John Brown, American abolitionist leader

John Brown (1800-1859) was an American abolitionist leader who was executed for leading a failed slave rebellion at Harper’s Ferry, Virginia, in 1859.

Brown grew up as an evangelical Christian with strong religious convictions; he believed that he was a “an instrument of God”, destined to strike the “death blow” to American slavery. Brown was the leading exponent of violence in the American abolitionist movement as decades of peaceful efforts had failed.

Brown first gained national attention when he led anti-slavery volunteers and his own sons during the Bleeding Kansas Crisis in the mid-1850s. This was a state level conflict in Kansas as to whether the province would enter the Union as a slave state or a free state. In May 1856, Brown led a group that killed five supporters of slavery in the Pottawatomie massacre, a response to the sacking of Lawrence by pro-slavery forces.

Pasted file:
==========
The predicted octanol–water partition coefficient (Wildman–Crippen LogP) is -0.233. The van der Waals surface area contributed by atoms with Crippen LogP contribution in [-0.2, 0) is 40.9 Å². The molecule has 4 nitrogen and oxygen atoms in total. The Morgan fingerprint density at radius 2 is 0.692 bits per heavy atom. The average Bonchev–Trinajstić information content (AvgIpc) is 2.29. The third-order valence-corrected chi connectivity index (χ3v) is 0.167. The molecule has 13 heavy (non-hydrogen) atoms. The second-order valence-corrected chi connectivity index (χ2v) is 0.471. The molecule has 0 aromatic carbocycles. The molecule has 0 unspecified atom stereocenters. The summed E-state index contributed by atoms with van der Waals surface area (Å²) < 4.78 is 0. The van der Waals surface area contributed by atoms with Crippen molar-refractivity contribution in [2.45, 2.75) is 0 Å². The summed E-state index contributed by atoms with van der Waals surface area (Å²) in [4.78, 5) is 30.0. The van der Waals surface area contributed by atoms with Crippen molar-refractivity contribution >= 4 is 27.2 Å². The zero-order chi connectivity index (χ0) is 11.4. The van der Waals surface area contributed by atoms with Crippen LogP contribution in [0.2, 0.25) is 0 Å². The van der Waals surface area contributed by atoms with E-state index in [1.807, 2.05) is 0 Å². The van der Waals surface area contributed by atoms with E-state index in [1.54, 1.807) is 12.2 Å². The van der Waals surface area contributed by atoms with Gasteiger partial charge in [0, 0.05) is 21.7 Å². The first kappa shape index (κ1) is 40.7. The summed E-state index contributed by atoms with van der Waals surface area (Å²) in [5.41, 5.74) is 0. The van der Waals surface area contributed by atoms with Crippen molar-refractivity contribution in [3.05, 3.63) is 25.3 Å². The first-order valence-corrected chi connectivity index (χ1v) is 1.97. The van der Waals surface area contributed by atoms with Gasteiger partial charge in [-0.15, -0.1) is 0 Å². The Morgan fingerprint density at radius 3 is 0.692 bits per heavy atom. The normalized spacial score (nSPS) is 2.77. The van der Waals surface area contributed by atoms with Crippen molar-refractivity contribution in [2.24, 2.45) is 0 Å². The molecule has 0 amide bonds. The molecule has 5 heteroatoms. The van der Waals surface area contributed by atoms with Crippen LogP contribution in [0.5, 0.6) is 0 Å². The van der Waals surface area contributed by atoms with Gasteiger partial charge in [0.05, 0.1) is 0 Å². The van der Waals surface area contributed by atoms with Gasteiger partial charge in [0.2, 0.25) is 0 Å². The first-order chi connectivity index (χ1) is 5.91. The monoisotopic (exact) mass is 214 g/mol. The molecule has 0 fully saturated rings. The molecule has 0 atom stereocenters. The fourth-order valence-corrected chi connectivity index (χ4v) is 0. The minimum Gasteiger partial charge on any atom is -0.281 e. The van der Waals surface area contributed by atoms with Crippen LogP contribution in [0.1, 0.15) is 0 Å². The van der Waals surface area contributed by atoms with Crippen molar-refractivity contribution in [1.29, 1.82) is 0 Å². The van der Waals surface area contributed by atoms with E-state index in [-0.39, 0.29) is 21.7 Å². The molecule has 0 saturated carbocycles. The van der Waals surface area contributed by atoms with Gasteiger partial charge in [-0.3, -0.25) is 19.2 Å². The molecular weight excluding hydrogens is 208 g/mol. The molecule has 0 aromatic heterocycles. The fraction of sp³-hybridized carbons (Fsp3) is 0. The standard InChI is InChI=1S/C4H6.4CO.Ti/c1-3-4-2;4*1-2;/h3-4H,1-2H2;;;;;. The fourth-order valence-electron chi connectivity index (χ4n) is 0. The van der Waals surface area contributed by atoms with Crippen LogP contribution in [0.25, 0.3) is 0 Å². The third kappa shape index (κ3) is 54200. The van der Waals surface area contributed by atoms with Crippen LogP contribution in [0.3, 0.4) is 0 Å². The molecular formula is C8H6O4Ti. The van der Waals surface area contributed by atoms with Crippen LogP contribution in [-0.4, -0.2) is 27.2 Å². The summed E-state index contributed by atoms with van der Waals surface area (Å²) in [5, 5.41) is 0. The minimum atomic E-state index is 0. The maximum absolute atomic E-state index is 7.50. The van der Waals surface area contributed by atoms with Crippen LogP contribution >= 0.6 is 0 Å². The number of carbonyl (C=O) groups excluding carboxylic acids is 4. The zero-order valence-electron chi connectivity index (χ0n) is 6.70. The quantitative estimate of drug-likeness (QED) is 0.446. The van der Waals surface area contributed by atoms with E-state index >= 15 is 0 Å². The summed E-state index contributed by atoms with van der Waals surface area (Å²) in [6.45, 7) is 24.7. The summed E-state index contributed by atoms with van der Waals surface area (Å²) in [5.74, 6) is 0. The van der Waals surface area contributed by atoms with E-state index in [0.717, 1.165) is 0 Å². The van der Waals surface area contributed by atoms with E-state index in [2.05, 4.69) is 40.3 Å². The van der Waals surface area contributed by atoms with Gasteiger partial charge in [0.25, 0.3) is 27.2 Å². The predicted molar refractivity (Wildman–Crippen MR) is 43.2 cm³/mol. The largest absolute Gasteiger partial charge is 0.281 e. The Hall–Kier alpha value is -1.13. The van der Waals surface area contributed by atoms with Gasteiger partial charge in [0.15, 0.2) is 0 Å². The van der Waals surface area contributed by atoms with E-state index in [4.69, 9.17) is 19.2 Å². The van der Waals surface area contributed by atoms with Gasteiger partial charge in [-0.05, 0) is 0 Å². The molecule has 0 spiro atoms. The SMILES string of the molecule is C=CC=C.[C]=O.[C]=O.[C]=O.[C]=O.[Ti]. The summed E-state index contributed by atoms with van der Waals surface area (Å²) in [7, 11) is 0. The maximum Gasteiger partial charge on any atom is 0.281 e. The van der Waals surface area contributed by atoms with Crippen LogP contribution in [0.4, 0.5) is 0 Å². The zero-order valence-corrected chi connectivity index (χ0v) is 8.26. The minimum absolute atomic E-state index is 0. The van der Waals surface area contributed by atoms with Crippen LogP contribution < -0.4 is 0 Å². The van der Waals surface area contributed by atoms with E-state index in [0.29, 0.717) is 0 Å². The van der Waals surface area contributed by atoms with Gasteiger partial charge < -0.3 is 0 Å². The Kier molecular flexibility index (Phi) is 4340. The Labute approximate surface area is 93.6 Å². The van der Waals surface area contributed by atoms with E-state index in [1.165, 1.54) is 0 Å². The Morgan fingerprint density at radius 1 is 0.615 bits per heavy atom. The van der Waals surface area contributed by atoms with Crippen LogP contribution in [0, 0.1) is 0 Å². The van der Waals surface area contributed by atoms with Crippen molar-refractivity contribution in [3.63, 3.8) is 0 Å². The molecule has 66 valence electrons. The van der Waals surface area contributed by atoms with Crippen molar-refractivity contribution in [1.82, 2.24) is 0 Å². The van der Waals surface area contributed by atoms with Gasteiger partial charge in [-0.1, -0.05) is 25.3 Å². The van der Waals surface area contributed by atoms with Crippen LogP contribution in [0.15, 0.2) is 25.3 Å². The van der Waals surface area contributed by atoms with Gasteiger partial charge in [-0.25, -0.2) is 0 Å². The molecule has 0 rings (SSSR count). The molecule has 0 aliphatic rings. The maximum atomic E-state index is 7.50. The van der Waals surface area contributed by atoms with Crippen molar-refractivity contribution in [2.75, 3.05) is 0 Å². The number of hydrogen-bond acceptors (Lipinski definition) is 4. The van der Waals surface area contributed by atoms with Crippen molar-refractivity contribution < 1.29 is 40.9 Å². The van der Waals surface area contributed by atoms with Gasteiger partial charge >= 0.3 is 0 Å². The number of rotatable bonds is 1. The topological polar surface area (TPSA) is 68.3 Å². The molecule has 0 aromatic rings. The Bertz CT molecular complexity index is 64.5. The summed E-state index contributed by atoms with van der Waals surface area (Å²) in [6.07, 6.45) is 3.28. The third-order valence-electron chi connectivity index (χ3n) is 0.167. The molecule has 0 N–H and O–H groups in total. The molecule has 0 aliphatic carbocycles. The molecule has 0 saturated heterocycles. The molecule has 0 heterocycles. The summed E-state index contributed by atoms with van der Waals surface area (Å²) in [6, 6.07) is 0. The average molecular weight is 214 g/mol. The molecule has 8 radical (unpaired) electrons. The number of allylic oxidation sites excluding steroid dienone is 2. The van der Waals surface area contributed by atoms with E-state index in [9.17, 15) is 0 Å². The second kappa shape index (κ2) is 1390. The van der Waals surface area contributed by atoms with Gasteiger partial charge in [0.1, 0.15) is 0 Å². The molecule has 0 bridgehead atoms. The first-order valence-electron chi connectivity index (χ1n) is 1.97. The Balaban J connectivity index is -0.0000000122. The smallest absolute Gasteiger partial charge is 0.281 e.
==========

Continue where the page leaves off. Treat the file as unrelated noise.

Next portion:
In October 1859, Brown led a raid on the federal armoury at Harpers Ferry, Virginia (today West Virginia), intending to use the weapons in the facility to arm slaves to start a rebellion. The raid failed and Brown was captured, tried and executed for treason, the first person executed for treason in the history of the United States.

The US Civil War broke out two years later and Brown became an icon of the Union Forces. Union soldiers marched to the new song “John Brown’s Body”, that portrayed him as a heroic martyr. Brown has been variously described as a heroic martyr and visionary, and as a madman and terrorist.

If you want to hear more about Belfast abolitionists sought to end slavery in the USA, book a place on the ANTI SLAVERY BELFAST TOUR!

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